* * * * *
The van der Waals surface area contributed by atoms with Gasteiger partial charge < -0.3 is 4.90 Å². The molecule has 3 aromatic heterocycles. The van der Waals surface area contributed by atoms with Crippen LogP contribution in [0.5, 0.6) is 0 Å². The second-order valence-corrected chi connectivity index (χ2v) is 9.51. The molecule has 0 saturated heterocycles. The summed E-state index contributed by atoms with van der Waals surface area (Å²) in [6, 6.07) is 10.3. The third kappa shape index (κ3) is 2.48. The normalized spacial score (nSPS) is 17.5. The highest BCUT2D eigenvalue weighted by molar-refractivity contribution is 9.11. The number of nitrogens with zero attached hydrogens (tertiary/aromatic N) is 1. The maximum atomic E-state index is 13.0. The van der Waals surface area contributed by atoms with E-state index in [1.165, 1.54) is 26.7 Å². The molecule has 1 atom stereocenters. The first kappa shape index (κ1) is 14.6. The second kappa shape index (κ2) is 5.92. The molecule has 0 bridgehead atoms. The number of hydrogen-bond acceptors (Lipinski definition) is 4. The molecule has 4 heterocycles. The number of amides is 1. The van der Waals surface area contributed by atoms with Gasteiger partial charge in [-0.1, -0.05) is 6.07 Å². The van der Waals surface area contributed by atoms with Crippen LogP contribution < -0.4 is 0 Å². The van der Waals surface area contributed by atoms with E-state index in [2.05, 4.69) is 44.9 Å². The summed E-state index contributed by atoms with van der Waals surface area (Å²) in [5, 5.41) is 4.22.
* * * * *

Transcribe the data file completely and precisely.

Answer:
The van der Waals surface area contributed by atoms with Gasteiger partial charge < -0.3 is 4.90 Å². The molecule has 3 aromatic heterocycles. The van der Waals surface area contributed by atoms with Crippen LogP contribution in [0.5, 0.6) is 0 Å². The second-order valence-corrected chi connectivity index (χ2v) is 9.51. The molecule has 0 saturated heterocycles. The summed E-state index contributed by atoms with van der Waals surface area (Å²) in [6, 6.07) is 10.3. The third kappa shape index (κ3) is 2.48. The normalized spacial score (nSPS) is 17.5. The highest BCUT2D eigenvalue weighted by molar-refractivity contribution is 9.11. The number of nitrogens with zero attached hydrogens (tertiary/aromatic N) is 1. The maximum atomic E-state index is 13.0. The van der Waals surface area contributed by atoms with E-state index in [1.165, 1.54) is 26.7 Å². The molecule has 1 atom stereocenters. The first kappa shape index (κ1) is 14.6. The second kappa shape index (κ2) is 5.92. The molecule has 0 bridgehead atoms. The number of hydrogen-bond acceptors (Lipinski definition) is 4. The molecule has 4 heterocycles. The number of amides is 1. The van der Waals surface area contributed by atoms with Gasteiger partial charge in [-0.1, -0.05) is 6.07 Å². The van der Waals surface area contributed by atoms with Crippen LogP contribution < -0.4 is 0 Å². The van der Waals surface area contributed by atoms with E-state index in [2.05, 4.69) is 44.9 Å². The summed E-state index contributed by atoms with van der Waals surface area (Å²) in [5, 5.41) is 4.22.